Last week, the Trump regime accused China’s Semiconductor Manufacturing International Corporation (SMIC) — its largest chip maker — of being an “unacceptable (national security) risk.”
Claiming technology shipped to the company could be used for military purposes is code language for targeting designating foreign firms, notably high-tech ones, to give US enterprises a competitive advantage.
In the case of China, it’s also all about wanting its economic, industrial, and technological growth undermined.
When charges against its firms are made, no evidence supports them because none exists.
Escalating US war on China by other means risks turning things hot by accident or design.
The South China Sea is one of the world’s leading hot spots, along with the Taiwan Strait, Middle East, and Russian border areas.
If global war erupts, it’ll likely be in one of these locations.
US rage for unchallenged dominance makes the unthinkable possible. In the nuclear age, it risks doomsday.
Like ZTE, Huawei, TikTok, and WeChat, SMIC denied fabricated Trump regime accusations, made to undermine the firm’s development and growth.
Trump’s trade war is largely a technology war. Besides stiff tariffs on targeted Chinese imports, it aims to cut its tech companies off from the US supply chain.
On Friday, Trump’s Commerce Department notified US firms that henceforth an export license is required to ship technology to SMIC, the same restriction imposed on Huawei and other targeted Chinese firms, more of the same likely to follow.
SMIC issued a statement saying:
The company “reiterates that it manufactures semiconductors and provides services solely for civilian and commercial end users and end-uses,” adding:
“The company has no relationship with the Chinese military and does not manufacture for any military end users or end-uses.”
Earlier this month, the Pentagon said it’s working with other US agencies to decide whether to blacklist SMIC by adding it to the Commerce Department’s Entity List along with Huawei, its affiliates, and other Chinese enterprises.
Targeted ones are involved in producing aviation related products, semiconductors, engineering, as well as other high-tech products and components.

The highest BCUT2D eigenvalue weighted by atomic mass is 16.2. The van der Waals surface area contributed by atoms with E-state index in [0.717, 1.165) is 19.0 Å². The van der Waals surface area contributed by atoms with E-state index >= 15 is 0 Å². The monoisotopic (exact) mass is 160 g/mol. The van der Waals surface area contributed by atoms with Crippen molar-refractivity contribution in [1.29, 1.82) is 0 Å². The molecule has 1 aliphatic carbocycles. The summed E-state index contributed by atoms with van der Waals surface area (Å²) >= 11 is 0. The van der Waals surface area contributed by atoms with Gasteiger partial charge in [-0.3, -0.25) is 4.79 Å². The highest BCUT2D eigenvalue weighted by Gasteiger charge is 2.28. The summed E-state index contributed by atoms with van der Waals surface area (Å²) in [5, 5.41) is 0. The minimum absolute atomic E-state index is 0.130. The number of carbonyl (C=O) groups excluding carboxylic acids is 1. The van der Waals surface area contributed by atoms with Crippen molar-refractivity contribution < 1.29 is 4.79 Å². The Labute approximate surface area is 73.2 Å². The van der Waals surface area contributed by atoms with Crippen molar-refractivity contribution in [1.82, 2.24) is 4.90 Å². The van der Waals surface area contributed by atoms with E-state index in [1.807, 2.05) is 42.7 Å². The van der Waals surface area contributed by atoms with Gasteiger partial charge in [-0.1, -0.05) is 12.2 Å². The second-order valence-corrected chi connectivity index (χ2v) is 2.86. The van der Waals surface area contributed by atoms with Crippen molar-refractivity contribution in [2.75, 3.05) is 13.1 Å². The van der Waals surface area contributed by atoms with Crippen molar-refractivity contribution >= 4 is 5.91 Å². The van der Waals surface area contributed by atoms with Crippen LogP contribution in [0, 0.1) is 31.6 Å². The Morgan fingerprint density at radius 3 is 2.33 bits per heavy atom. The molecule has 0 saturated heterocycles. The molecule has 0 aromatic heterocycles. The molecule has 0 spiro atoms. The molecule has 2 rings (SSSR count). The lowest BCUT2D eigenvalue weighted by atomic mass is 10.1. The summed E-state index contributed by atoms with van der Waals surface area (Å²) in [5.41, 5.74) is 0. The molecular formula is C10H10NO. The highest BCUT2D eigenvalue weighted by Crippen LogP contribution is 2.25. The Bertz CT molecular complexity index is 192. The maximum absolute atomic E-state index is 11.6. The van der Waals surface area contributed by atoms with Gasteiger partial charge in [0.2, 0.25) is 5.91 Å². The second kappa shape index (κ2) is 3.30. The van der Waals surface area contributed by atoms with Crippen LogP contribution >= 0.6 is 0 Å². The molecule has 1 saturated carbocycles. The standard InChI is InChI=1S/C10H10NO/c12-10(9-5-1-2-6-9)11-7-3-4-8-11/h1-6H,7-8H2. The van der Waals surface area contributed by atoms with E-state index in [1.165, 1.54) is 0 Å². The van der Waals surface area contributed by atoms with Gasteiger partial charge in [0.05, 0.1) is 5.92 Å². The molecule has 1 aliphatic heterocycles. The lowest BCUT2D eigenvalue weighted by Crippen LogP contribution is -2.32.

Falsely claiming these enterprises act “contrary to the national security or foreign policy interests of the United States” is cover for wanting corporate America to have a competitive edge over Chinese firms.
Blacklisted ones are prohibited from purchasing US technology without Commerce Department permission.
The exclusionary list includes “businesses, research institutions, government and private organizations, individuals, and other types of legal persons — that are subject to specific license requirements for the export, reexport and/or transfer (in-country) of specified items.”
Scores of high-tech Chinese firms are included on the list, more likely to be added.
Weeks earlier in response to US actions, China tightened export controls on nearly two dozen cutting-edge technologies — the first such changes since 2008.
According to its Ministry of Commerce and Science, along with its Technology Ministry, revised controls apply to nuclear equipment and materials, seaborne satellite launching pads, equipment used in building manmade islands, artificial intelligence interface, drone technology, ultra-high voltage transmission and clean coal power generation, quantum encryption and early warning technology, metal 3D printing, as well as advanced drilling tools and software used in oil and gas extraction.
Given Trump regime policy of cutting off Chinese tech firms from the US supply chain — what Dems are likely to continue if control the White House next year — it’s essential for Beijing and its tech enterprises to develop and become independent from US suppliers.
China has the will and financial resources to achieve its objectives, a new long march that will take time to accomplish.
Note to readers: please click the share buttons above or below. Forward this article to your email lists. Crosspost on your blog site, internet forums. etc.
Award-winning author Stephen Lendman lives in Chicago. He can be reached at [email protected]. He is a Research Associate of the Centre for Research on Globalization (CRG)
His new book as editor and contributor is titled “Flashpoint in Ukraine: US Drive for Hegemony Risks WW III.”
Visit his blog site at sjlendman.blogspot.com.